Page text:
Saturday, October 09, 2004

Since word first was released that the flu vaccine fiasco was hitting the US hard but the UK not at all, despite the fact that the vaccines in question were produced by a British firm in a British plant, I've been wondering how in the world this happened. How has the UK dodged a bullet while the US takes its full force?

The Washington Post has some very revealing information today.
Records at Britain's Department of Health show that the plant's owner, Chiron Corp., warned officials of the U.S. Food and Drug Administration and the British Medicines and Healthcare Products Regulatory Agency on Sept. 13 that potential contamination problems remained unresolved at the plant, according to Alison Langley, a senior spokeswoman at the department. . . .

Unlike the United States, health officials in Britain responded to the warning by making "plans by contacting other manufacturers," Langley said. . . .

Britain had been scheduled to receive about 2 million doses of the vaccine, known as Fluvirin, or 10 to 20 percent of its total need.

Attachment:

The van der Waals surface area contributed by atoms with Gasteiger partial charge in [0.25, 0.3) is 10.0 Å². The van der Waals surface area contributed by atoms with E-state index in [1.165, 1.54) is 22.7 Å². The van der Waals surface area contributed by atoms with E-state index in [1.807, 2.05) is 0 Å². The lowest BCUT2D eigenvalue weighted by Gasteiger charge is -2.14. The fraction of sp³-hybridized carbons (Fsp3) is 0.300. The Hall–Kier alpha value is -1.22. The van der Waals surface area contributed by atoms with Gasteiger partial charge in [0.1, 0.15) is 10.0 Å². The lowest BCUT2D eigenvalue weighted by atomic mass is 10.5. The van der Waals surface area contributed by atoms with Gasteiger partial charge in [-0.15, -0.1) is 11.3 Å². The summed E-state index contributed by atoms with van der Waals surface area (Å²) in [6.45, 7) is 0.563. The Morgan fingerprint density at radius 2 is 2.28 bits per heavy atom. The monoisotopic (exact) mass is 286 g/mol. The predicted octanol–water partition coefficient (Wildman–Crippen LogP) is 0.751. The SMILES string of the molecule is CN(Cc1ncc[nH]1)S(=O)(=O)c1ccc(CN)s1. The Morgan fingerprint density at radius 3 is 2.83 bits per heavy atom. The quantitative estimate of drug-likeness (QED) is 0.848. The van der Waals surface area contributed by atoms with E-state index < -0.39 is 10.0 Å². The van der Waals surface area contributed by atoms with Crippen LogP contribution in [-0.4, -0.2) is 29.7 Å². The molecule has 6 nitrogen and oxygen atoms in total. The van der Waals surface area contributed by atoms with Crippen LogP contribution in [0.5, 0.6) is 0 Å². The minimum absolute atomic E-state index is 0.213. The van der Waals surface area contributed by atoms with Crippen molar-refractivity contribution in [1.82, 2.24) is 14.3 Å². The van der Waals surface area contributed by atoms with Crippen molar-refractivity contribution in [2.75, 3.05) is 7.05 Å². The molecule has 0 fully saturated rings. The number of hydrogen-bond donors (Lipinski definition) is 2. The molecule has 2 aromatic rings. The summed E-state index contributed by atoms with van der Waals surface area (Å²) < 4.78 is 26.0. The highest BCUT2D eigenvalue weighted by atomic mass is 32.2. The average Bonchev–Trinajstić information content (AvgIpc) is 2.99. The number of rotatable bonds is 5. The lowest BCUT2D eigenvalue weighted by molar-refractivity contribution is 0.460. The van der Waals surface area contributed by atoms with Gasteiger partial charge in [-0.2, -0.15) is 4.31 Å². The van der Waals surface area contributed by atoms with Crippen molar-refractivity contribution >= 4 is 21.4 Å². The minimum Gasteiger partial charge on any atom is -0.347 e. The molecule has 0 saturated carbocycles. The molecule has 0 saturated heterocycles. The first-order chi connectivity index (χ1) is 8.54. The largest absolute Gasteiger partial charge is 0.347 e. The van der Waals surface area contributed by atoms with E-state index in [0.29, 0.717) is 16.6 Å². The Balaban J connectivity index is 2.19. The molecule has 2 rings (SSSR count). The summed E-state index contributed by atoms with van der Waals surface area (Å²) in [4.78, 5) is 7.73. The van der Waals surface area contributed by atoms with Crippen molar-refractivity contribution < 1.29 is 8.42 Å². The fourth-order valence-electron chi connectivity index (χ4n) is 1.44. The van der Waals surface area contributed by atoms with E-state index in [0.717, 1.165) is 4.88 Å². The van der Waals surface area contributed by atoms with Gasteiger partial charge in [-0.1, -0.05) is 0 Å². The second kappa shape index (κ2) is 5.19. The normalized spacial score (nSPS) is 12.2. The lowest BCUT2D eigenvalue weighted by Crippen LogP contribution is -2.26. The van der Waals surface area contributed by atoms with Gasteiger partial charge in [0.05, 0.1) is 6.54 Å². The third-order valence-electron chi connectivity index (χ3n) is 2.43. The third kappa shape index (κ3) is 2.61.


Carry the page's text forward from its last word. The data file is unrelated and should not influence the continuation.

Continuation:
A British Department of Health statement said officials had already arranged for an additional 1.2 million doses from some of its five other suppliers by the end of the month, with an additional 1 million due to arrive by mid-November. . . .

"This plant has been well known in the industry," said a British pharmaceutical executive who spoke on condition of anonymity. "It's passed through a lot of companies' hands very quickly. . . . One or two companies who have owned this plant -- perhaps they haven't spent the money on it they should have done, while milking it pretty hard." . . .

British health experts said U.S. officials should have realized the potential scale of the plant's problems and taken steps to locate other suppliers.

"The American policy has been cruelly exposed -- their decision to put all their eggs in one basket, so to speak," said John Oxford, an international expert on influenza at Queen Mary's College in London. . . .

. . . Britain was wise to line up a half-dozen suppliers. . .
This sharp contrast between the UK and US only shows up the cynical opportunism practiced by the libertarian nutjobs at Truck and Barter who claim the problem is rooted in the government's refusal to allow pharmaceutical companies a big fat profit.

I can't believe this issue didn't come up in last night's presidential debate. However, it looks like Kerry is picking up the story in his stump speeches and had better bring it home in the third and final debate in Arizona. People are going to die this winter because of this idiotic mess, and Tommy Thompson -- and his boss -- have yet to face the music.

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